Andrology is a subspecialty of Urology which involves treatment of various conditions causing
male infertility and male sexual dysfunction. In short, Andrology deals with male
reproductive health, a counterpart to Gynaecology.
The late arrival of the andrological discipline on the stage of modern medicine gave it the advantage of utilizing all the modern achievements of basic and clinical science, from molecular biology to genetics, reaching levels of high quality. NU Hospitals is one of the few centres to proudly have a dedicated Andrology unit with up-to-date infrastructure offering international expertise.
Erectile Dysfunction (ED) is a persistent inability to achieve or maintain an erection that is firm enough to have sexual intercourse.
In a study from John Hopkins Institute in 2007, the overall prevalence of ED in men aged above 20 years was 18.4% suggesting that ED affects 18 million men in the USA. Among men with diabetes, the prevalence of ED was 51.3%, so it’s a fairly common problem.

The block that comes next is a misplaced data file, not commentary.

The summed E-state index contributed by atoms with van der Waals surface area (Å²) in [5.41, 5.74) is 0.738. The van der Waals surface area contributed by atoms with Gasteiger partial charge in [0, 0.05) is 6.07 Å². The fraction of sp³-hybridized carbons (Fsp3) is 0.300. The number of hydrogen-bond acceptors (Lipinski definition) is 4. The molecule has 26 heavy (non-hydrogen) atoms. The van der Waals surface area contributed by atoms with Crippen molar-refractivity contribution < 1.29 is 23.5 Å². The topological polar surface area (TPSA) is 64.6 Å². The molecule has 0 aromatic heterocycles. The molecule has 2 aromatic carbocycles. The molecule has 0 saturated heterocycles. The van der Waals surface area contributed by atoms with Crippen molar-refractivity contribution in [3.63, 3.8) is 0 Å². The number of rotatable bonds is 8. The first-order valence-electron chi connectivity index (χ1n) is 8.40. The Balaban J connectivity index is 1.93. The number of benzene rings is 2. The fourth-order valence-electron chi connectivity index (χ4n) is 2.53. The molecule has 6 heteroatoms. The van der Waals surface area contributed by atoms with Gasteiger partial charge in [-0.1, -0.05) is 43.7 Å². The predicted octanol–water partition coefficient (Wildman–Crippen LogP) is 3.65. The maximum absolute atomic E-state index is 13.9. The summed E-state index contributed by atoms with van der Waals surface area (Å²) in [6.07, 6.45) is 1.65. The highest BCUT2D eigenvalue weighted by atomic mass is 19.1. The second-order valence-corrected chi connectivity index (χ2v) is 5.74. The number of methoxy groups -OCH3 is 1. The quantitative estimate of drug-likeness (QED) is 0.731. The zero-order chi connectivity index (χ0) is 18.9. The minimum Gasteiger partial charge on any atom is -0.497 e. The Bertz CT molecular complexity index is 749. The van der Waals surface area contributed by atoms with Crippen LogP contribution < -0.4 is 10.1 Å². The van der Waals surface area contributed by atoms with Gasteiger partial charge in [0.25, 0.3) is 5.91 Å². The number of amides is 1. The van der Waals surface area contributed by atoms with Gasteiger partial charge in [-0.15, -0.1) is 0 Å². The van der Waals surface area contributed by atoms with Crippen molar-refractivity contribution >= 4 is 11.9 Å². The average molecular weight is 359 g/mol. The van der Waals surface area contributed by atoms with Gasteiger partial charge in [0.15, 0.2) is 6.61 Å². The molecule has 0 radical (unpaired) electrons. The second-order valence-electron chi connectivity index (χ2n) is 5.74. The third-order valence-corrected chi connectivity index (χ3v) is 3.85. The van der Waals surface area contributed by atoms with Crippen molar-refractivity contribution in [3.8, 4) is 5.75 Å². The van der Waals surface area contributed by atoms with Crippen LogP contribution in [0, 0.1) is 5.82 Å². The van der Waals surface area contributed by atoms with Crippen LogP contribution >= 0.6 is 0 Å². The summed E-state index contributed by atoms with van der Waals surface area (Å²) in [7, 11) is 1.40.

Penile Doppler scan with an injection may be required occasionally
in special situations.
Whatever is causing ED, there is a treatment option that can provide a satisfying solution.
If you try one of the treatment options listed and it doesn’t work for you or you aren’t completely satisfied, don’t be discouraged and give up hope.
These treatment options have varying degrees of success for each man depending on the cause of the ED. Irreversible blood vessel or nerve damage may impact the success of some of these treatments.
It is important to know all of your available options and discuss them with your doctor to determine which will be appropriate for you and your lifestyle.
Lifestyle modifications: Exercise regularly (5 times a week), healthy weight, avoid smoking, restrict alcohol intake to 2 drinks or less per day, adopt better sleep habits, take care of your other health issues such as high blood sugar and heart, artery or kidney disease.